What’s Your Child’s Special Needs Superpower?

Fox has a TV series coming out in March, Touch, about a boy with autism who is able to predict events before they happen. I like it in concept because it’s a TV program about a kid with special needs, which isn’t very common (understatement alert). I don’t like it concept because I’m concerned it’s going to take the focus away from the amazing reality of our kids—something many people still don’t get. And, count on it, some people are going to think kids with autism actually can do this, feeding into the stereotype of savant abilities.

Here’s the trailer:

I haven’t seen the show yet; hopefully, it will show real-life positives about kids with autism. Too many people view our kids as tragedies—children to feel sorry for, and to pity. But as their parents, we know: Our kids have special powers. Not the fantastical kind, like the stuff TV shows and sci-fi books are made of. The kind that enable them to surpass their challenges and make their way in this world.

One of my son’s superpowers is his charm. He has the most amazing ability to win over everyone he meets, even grumpy people. His superpower has made his therapists work extra hard (and even overtime) to help him. It’s gotten his teachers to go the extra mile. It’s made me one very grateful mom. His other superpower is his determination, his willingness to try, try, try again, no matter how hard a task is for him.

What are your child’s superpowers?

From my other blog:

Movies with people who have disabilities

Hello, world, my child is not a tragedy

 

Poster/Fox

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  1. by Angela

    On January 20, 2012 at 9:43 am

    My son has the charm too and a great smile. He also is awesome at “figuring things out” like puzzles, how to get the bananas off the top of the fridge and candy from the cupboard over the washer. I still dont know how he got on top the fridge at the age of 3.

  2. by Tricia

    On January 20, 2012 at 11:00 pm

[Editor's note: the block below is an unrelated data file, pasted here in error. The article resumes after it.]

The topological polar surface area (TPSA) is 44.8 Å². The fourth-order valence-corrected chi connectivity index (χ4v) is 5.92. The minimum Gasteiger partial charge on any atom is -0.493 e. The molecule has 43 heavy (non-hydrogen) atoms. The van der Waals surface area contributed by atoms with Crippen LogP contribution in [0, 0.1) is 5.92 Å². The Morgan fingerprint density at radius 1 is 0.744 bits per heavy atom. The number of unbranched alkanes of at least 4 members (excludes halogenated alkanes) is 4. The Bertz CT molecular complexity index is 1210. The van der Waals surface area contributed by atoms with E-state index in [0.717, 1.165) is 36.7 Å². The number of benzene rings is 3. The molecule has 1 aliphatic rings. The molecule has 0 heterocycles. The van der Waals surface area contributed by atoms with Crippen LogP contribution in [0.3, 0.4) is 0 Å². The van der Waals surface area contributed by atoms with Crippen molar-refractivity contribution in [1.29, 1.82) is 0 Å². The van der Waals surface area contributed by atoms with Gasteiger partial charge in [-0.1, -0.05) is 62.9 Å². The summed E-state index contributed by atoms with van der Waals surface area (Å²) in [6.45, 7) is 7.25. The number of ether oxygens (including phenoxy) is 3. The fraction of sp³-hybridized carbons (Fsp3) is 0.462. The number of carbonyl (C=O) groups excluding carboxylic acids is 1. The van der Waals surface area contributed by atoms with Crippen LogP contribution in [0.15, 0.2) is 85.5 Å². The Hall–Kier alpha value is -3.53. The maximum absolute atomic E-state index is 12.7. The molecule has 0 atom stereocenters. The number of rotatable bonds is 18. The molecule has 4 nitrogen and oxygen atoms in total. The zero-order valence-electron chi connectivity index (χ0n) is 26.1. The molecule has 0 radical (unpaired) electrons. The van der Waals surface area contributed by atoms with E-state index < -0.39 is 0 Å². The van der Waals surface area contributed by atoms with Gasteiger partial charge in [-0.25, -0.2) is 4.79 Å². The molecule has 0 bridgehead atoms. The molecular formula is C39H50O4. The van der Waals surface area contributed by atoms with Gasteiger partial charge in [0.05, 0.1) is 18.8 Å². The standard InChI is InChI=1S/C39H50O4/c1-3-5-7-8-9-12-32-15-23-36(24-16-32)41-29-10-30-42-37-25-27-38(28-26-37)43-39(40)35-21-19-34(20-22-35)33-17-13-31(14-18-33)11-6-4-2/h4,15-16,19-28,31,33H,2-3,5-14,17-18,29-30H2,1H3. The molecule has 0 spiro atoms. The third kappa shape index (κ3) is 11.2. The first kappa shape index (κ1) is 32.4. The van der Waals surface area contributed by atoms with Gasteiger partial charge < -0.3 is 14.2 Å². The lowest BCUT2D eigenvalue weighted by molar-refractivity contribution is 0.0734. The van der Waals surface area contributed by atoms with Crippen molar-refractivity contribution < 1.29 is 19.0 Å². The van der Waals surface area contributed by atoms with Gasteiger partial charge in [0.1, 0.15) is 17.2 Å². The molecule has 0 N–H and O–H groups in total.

It’s all about preemie-power for my guys. Every little moment and milestone is a miracle for my ex-27 weekers.

  3. by Pam Hittie

    On January 21, 2012 at 6:01 am

    My kid has SPD, but woah! The boy is smart. He can read and process information way beyond his classmates. He’s also the most compassionate kid I know. Maybe because he’s so sensitive.

  4. by Twingle Mommy

    On January 23, 2012 at 5:08 pm

    My son’s special power is dertimination! The kid never gives up no matter how hard I push him. I’ve learned a lot from watching him learn how to walk.

  5. by Superhuman | You're the only one like you

    On August 22, 2013 at 3:47 pm

    [...] Is disability in the person or the environment? What if these people just have a different way of looking at the world? They make sense of logic differently. Perhaps they’re as special and different as all of us are (what if “autism” is as valuable and as natural a trait as “creative”?), and we label as though labeling gives us permission to deal with “different” people in a certain way. Categorizing makes us feel safe and keeps everything in a familiar system within which we know how to function, react and interact with each other, maybe even to the point where things fall apart and become chaotic if we don’t. As human as that is, even if we mean well, even if we hold campaigns to “stand up” for them or speak on their behalf, ask for monetary help, flaunt banners against bullying — does that little underlying assumption that we’re “better” than them count as prejudice? Would those actions satisfy as “acceptance”? Our kids have special powers. Not the fantastical kind, like the stuff TV shows and sci-fi books are made of. The kind that enable them to surpass their challenges and make their way in this world. (Ellen Seidman) [...]

  6. by Superhuman | You're the only one like you

    On August 23, 2013 at 8:09 am

    [...] What if “autistic” is as valuable and as natural a trait as “creative”? Someone may need a wheelchair to move around, like someone needs a hearing aid, like I need glasses to see. Someone who is mentally challenged may make sense of the world, of what we understand as logic, differently — the word is light and neutral. I learn that what you seek is what you get. Our kids have special powers. Not the fantastical kind, like the stuff TV shows and sci-fi books are made of. The kind that enable them to surpass their challenges and make their way in this world. (Ellen Seidman) [...]